Even the taboo, like old chewing gum, dirty nappies, and cigarette butts - the most littered item in the world and one for the largest sources of ocean plastic pollution - can be recycled into formats manufacturers and brands use for new production.
Recycling is expensive, and public recycling is funded by taxes. The way TerraCycle® works around these limitations is through partnerships with conscious companies, who create first-of-its-kind National Recycling Programmes, many of which are free for consumers to use.
For products and packaging that don’t have a brand-sponsored recycling solution, the Zero Waste Box™ system has you covered. This is a convenient and all-inclusive option for households, schools, businesses, facilities, and events looking to lighten their footprint.
Simply select and order a Zero Waste Box based on what you want to recycle, then collect your waste and ship it back with a prepaid return label:
The key reason TerraCycle® and Zero Waste Box™ are able to recycle almost everything is the fact that someone is willing to pay for it. More and more, the world is waking up to the fact that public recycling is on the decline, so by creating access to solutions, TerraCycle® aims to show the world the magic of putting more material to good use.
Here are some additional tips on recycling correctly through your own local council recycling:
- The most important aspect of recycling correctly is knowing exactly what your local council accepts. Don’t be a ‘wish-cycler’! Go to your local council’s website, call or email them to learn more.
- To find out what type of plastic a container is made of, look for the Resin Identification Code (RIC) at the bottom: a triangle made of arrows containing numbers 1 through 7. These are NOT ‘recycling numbers’ of which there is no such thing, and they do not equal recyclability.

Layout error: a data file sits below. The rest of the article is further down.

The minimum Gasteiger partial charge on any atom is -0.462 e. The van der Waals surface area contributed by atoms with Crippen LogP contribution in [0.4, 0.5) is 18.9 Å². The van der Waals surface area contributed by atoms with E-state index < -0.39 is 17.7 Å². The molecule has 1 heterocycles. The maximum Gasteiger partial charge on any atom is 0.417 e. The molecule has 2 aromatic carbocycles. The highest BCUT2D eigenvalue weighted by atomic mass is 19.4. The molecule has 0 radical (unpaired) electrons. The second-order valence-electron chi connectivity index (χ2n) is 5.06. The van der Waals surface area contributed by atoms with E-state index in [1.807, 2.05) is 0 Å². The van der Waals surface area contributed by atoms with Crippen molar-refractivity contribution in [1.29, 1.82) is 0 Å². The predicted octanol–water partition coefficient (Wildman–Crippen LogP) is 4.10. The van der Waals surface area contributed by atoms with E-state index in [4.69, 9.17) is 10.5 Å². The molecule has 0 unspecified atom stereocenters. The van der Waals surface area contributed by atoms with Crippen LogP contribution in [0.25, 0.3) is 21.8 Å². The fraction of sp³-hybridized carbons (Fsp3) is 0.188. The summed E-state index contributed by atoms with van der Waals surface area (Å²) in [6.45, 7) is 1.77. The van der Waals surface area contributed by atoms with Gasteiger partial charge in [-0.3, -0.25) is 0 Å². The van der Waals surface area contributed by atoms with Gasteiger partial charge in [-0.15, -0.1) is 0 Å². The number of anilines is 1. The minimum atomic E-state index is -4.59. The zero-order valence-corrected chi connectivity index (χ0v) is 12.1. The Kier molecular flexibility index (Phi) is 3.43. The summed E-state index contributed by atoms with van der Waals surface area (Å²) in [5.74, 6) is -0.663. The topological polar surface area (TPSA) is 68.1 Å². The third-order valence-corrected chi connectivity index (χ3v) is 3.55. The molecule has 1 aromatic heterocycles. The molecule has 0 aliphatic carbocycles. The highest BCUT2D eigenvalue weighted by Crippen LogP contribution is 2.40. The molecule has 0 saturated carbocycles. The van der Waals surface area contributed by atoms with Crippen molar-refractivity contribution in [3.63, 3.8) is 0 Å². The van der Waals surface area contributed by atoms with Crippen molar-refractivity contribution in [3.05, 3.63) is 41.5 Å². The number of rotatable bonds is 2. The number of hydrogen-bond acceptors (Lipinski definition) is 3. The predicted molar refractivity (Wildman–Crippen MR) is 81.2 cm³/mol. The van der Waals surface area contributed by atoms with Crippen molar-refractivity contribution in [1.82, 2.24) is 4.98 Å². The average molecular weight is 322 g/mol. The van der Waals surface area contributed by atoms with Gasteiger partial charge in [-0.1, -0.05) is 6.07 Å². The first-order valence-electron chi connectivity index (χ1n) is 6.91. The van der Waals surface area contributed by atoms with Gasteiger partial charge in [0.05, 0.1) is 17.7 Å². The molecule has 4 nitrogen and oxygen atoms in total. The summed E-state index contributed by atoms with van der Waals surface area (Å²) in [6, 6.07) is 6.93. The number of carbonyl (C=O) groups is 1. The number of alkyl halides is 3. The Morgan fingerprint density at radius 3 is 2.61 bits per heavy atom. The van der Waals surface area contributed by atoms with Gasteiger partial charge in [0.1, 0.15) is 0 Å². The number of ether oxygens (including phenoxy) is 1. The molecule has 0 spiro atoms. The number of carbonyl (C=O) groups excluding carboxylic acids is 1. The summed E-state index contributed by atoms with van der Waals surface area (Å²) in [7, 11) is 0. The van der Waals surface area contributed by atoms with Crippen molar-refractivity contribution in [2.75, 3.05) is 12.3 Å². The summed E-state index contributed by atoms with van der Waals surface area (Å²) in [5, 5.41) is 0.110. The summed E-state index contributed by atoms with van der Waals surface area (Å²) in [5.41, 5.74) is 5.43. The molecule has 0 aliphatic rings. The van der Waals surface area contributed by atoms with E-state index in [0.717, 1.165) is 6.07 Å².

Here are some examples of items that fall into the Resin Identification Code (RIC) categories:
Beverage bottles and personal care packaging. Widely recyclable by local councils if clear or white.
Milk jugs, shower gel bottles, cream tubs. Widely recyclable by local councils if clear or white.
#3 V (Vinyl)
Cosmetics containers, PVC piping, protective clamshells. Not recyclable via your local council.
Squeeze bottles and tubes, plastic films and bags. Not accepted by local council recycling.
Shampoo and conditioner bottles and product tubs. Sometimes accepted by local council recycling.
Glassware containers or protective packaging for fragile items such as cosmetics. Not accepted by local council recycling without a dedicated take back programme.
Multi Material packaging, flexible plastics, bioplastic and compostable plastic. Not recyclable via local council recycling without a dedicated take back or composting programme.
Many local councils accept #1 or #2 white or clear bottles or jars (with caps, pumps, and spouts removed), aluminum containers, and clear glass with no attachments or added plastic. Again, this varies by region, so please check with your own local council for what is accepted.
Coloured plastic and small and complex items are generally non-recyclable. However, nearly everything not accepted by local councils can be recycled by TerraCycle® or through Zero Waste Box™.
Still confused about recycling? Ask us anything in the comments below!